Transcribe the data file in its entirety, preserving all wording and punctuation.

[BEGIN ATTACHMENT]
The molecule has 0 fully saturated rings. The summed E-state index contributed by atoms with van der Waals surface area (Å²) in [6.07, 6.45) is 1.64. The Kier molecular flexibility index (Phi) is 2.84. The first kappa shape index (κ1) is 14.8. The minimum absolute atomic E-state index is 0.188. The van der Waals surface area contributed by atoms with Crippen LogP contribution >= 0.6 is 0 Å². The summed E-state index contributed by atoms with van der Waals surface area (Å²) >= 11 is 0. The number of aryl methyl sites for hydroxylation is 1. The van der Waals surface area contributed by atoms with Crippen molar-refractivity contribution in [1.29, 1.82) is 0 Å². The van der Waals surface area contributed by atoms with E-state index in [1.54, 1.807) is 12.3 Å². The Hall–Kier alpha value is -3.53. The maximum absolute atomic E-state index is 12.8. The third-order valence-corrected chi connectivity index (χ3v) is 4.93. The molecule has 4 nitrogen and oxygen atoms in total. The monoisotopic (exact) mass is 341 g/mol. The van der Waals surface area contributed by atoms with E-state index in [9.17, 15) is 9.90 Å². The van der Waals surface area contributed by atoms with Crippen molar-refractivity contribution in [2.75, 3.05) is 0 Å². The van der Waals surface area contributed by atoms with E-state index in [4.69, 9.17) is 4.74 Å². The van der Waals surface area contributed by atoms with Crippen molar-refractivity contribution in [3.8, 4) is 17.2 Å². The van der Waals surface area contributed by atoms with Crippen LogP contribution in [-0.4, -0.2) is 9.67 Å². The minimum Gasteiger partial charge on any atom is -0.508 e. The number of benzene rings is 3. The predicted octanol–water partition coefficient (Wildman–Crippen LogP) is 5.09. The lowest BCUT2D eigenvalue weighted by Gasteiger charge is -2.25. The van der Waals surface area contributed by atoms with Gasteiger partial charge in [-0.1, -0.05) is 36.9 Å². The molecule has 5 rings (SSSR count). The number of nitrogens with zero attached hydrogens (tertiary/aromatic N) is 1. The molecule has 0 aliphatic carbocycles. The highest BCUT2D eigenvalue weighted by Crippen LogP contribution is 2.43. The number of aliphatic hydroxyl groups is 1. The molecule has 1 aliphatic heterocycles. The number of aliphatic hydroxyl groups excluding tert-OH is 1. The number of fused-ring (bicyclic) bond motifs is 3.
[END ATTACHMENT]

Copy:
The molecule has 0 fully saturated rings. The summed E-state index contributed by atoms with van der Waals surface area (Å²) in [6.07, 6.45) is 1.64. The Kier molecular flexibility index (Phi) is 2.84. The first kappa shape index (κ1) is 14.8. The minimum absolute atomic E-state index is 0.188. The van der Waals surface area contributed by atoms with Crippen LogP contribution >= 0.6 is 0 Å². The summed E-state index contributed by atoms with van der Waals surface area (Å²) >= 11 is 0. The number of aryl methyl sites for hydroxylation is 1. The van der Waals surface area contributed by atoms with Crippen molar-refractivity contribution in [1.29, 1.82) is 0 Å². The van der Waals surface area contributed by atoms with E-state index in [1.54, 1.807) is 12.3 Å². The Hall–Kier alpha value is -3.53. The maximum absolute atomic E-state index is 12.8. The third-order valence-corrected chi connectivity index (χ3v) is 4.93. The molecule has 4 nitrogen and oxygen atoms in total. The monoisotopic (exact) mass is 341 g/mol. The van der Waals surface area contributed by atoms with E-state index in [9.17, 15) is 9.90 Å². The van der Waals surface area contributed by atoms with Crippen molar-refractivity contribution in [2.75, 3.05) is 0 Å². The van der Waals surface area contributed by atoms with E-state index in [4.69, 9.17) is 4.74 Å². The van der Waals surface area contributed by atoms with Crippen molar-refractivity contribution in [3.8, 4) is 17.2 Å². The van der Waals surface area contributed by atoms with Crippen LogP contribution in [-0.4, -0.2) is 9.67 Å². The minimum Gasteiger partial charge on any atom is -0.508 e. The number of benzene rings is 3. The predicted octanol–water partition coefficient (Wildman–Crippen LogP) is 5.09. The lowest BCUT2D eigenvalue weighted by Gasteiger charge is -2.25. The van der Waals surface area contributed by atoms with Gasteiger partial charge in [-0.1, -0.05) is 36.9 Å². The molecule has 5 rings (SSSR count). The number of nitrogens with zero attached hydrogens (tertiary/aromatic N) is 1. The molecule has 0 aliphatic carbocycles. The highest BCUT2D eigenvalue weighted by Crippen LogP contribution is 2.43. The number of aliphatic hydroxyl groups is 1. The molecule has 1 aliphatic heterocycles. The number of aliphatic hydroxyl groups excluding tert-OH is 1. The number of fused-ring (bicyclic) bond motifs is 3.